Team seminars are called MokaMeetings. They are organized on a monthly basis. Subscribe to the mailing list to be notified about upcoming seminars.

The list of past seminars is available here.

  • Mokameeting du 8 juin 2022 : Alex Delalande

    Un Mokameeting aura lieu le mercredi 8 juin 2022, à 14h, dans la salle P. Flajolet. Nous aurons le plaisir d’écouter Alex Delalande (Orsay)

    Titre : Quantitative stability of barycenters in the Wasserstein space

    Résumé : Wasserstein barycenters define averages of probability measures in a geometrically meaningful way. Their use is increasingly popular in applied fields such as image/geometry/language processing, which calls for the study of their statistical properties. A natural question in this spirit is the question of the stability of Wasserstein barycenters: given a set of probability measures, how does a perturbation of these measures affect the corresponding barycenters?
    In this talk, I will present a recent joint work with Guillaume Carlier and Quentin Mérigot where we tried to answer this question. We show that the Wasserstein barycenter depends in a Hölder-continuous way on the data, under relatively mild assumptions. Our proof relies on recent quantitative stability estimates for optimal transport maps and a new result quantifying the modulus of continuity of the push-forward operation under a (not necessarily smooth) optimal transport map.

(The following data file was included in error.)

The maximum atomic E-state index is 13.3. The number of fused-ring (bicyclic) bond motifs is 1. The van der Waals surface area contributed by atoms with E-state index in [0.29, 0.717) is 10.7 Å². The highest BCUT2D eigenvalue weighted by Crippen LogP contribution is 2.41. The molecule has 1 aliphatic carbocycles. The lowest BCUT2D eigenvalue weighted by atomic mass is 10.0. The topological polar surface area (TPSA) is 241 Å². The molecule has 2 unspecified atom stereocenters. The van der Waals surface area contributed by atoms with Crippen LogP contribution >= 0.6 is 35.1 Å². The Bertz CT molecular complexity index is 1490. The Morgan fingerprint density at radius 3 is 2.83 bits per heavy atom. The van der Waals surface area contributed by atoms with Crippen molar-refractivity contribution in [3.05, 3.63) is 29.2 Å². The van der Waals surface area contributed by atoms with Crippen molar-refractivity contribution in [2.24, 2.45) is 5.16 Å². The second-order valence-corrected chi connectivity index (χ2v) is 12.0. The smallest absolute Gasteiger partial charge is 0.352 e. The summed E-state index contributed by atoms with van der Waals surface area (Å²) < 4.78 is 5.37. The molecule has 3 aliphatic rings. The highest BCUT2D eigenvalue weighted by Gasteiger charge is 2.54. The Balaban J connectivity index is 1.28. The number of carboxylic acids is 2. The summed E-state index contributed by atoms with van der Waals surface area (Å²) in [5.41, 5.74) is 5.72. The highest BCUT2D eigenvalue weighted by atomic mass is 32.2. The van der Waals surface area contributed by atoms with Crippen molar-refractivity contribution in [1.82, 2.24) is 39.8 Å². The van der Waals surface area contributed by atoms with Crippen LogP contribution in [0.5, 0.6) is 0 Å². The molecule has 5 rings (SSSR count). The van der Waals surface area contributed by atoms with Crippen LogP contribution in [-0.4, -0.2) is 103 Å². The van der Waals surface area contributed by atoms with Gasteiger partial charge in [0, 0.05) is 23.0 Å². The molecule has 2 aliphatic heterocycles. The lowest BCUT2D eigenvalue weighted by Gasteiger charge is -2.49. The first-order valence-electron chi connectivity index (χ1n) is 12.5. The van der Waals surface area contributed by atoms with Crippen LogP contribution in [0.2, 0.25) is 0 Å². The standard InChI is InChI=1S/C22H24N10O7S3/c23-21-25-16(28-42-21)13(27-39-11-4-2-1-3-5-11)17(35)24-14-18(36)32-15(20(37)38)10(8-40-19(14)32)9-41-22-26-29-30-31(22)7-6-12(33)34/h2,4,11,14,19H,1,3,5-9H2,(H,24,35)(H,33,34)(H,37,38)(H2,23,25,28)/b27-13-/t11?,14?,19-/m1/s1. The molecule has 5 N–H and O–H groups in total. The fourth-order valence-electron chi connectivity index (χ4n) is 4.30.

• Mokameeting du 16 mars 2022 : Matt Jacobs

    Un Mokameeting aura lieu le mercredi 16 mars 2022, à 16h. Il aura lieu en mode hybride : sur Discord ou dans la salle JLL1.
    Nous aurons le plaisir d’écouter Matt Jacobs (Purdue University)

    Titre : Extending the JKO scheme beyond Wasserstein-2 gradient flows

    Résumé : Since the pioneering work of Jordan, Kinderlehrer, and Otto (JKO), optimal transport has been a powerful tool to study PDEs that can be viewed as gradient flows with respect to the Wasserstein-2 metric.  In particular, the optimal transport perspective can be used to create a variational discrete-in-time approximation scheme (the JKO scheme).  The JKO scheme has many favorable properties that make it attractive for both theory and numerical simulation.

    In this talk, I will discuss extensions of the JKO scheme to more general PDEs that cannot be viewed as Wasserstein-2 gradient flows, but can still be evolved using the Wasserstein-2 metric.  This includes PDEs featuring mass change such as the Stefan problem and certain tumor growth models, as well as parabolic-hyperbolic equations including the Navier-Stokes equations. This talk is based on joint works with Inwon Kim, Wilfrid Gangbo, Jiajun Tong, and Jaime Marian.